5 Awesome Coffee Drinking Traditions From Around the World

There are so many ways to enjoy this aromatic beverage.

Coffee cup with steam and a beautiful sunrise in a landscape with forest, mountains and blue sky.

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Coffee drinking has been around since the 13th century, which is when people started roasting the beans and consuming it much like they still do today. By the late 1800s, coffee had become a popular drink worldwide and nowadays, the world goes through about 2.25 billion cups of coffee per day. That’s a lot of coffee! And according to PBS, it is the second most valued commodity that is legally traded in the world. 

Its popularity cannot be disputed. At the same time, different cultures and regions prepare the drink differently and have diverse customs and rituals when it comes to its consumption. These are some of the fascinating traditions and ways people prepare their coffee.


Mexico is one of the largest coffee producers in the world, generating about 60 percent of the world's coffee, reveals the blog from the Solis utensils company. The traditional dark roasted coffee is called cafe de olla and is served in a clay pot. Locals usually add raw brown cane sugar, cacao and sometimes a stick of cinnamon for extra flavor. The drink, explains Newsweek, was originally brewed during the times of the Mexican Revolution starting four years before the First World War, with the goal of lifting the soldiers’ mood and spirits.

Mexican coffee.

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In Italy, coffee culture has been around since way back in the 1500s, says Italy Foodies, an Italian food blog, and is an important part of its lifestyle. Italians love taking coffee breaks during the day, and it is understood that drinking this beverage is a social event; it’s a time for friends, family and even strangers to talk, spend time together and relax. 

Here, it is usually consumed as an espresso, drunk while standing for a few short minutes by the bar in small glasses. And although there are many types of Italian coffees, choosing other types of orders, such as an Americano or a Cappuccino is frowned upon, as they are considered too heavy and harmful for digestion, especially in the afternoon hours. Tourists, though, can definitely get away with it.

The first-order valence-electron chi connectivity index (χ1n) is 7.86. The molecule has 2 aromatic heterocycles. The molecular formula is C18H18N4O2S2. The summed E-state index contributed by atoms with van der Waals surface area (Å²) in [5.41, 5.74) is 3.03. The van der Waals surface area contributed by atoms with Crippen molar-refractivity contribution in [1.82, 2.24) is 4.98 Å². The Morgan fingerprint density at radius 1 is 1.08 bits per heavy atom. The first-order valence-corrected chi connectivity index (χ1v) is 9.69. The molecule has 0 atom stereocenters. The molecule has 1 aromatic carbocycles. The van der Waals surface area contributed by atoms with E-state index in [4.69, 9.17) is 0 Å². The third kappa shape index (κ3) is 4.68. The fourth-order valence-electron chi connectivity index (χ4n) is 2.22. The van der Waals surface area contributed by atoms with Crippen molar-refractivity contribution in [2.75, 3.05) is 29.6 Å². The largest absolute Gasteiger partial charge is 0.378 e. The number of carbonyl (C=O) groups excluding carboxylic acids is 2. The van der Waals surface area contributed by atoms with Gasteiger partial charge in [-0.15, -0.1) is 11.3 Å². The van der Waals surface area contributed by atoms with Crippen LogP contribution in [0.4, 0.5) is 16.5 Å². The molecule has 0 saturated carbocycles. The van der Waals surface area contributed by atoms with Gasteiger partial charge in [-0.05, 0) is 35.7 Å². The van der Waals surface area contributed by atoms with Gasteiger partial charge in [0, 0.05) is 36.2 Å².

Frothy Italian espresso coffee with Italian almond biscuits.

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The infatuation that the people of Finland have with coffee is well known. The country even has a startup that upcycles coffee grounds to make sneakers! Until recently, Finland was the world’s biggest consumer of coffee per capita, losing its place and becoming second to the Netherlands in 2020. A study conducted by Statista in that year showed that each Finn consumes a whooping 17 pounds of coffee per year, quotes the Coffee and Affection blog. 

Finland’s people average 8-9 cups of coffee per day, which include hot as well as cold brews. The drink is used in cakes and other sweets and recipes as well. Small coffee shops can be found all over the country, and social gatherings and events aren’t complete without this drink. 

Although most coffee is enjoyed the old fashioned way and made with drip coffee makers, they also love the Scandinavian kaffeost, which adds cheese to the coffee. Really. It is prepared by pouring coffee over a piece of dried cheese, describes Newsweek, which soaks in the brew and allows it to become creamy. 

Cup of coffee and Traditional Finnish Karelian pies on a plate.

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Hot, bitter, strong and short. That is how Cubans like their coffee, reports Havana Times. Before the coffee pot was invented, it was filtered with sugar using a type of funnel made out of fabric. These days, coffee is filtered without sugar using more modern methods.

Cuba is an island where the coffee culture is deep and rich. It is everywhere. And although Cubans aren’t really interested in instant coffee, Cappuccinos or decaf, as they want the real deal, un cafecito will most likely be offered to anyone visiting their friend, no matter the hour of day or night.

Copper cup with espresso on white wooden table with organic coffee beans with Cuban hat in the background.

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In Ethiopia, there are actual coffee ceremonies, explains the Indian Express. Led by young women dressed in traditional Ethiopian garments, these traditional events last a few hours and are an important part of the country's culture and social life

In a country that’s the birthplace of the arabica coffee plant, and that has declared the beverage to be its national drink, the women roast coffee beans in a pan over a charcoal oven, grind the beans and then stir the ground coffee in a special clay pot called jebena. Per their tradition, once the coffee is ready to be drunk and served, the youngest child brings the first cup of coffee to the eldest person present, which ends the ceremony. 

Traditional cup of Ethiopian coffee served with aromatic essence held to ward off bad spirits.

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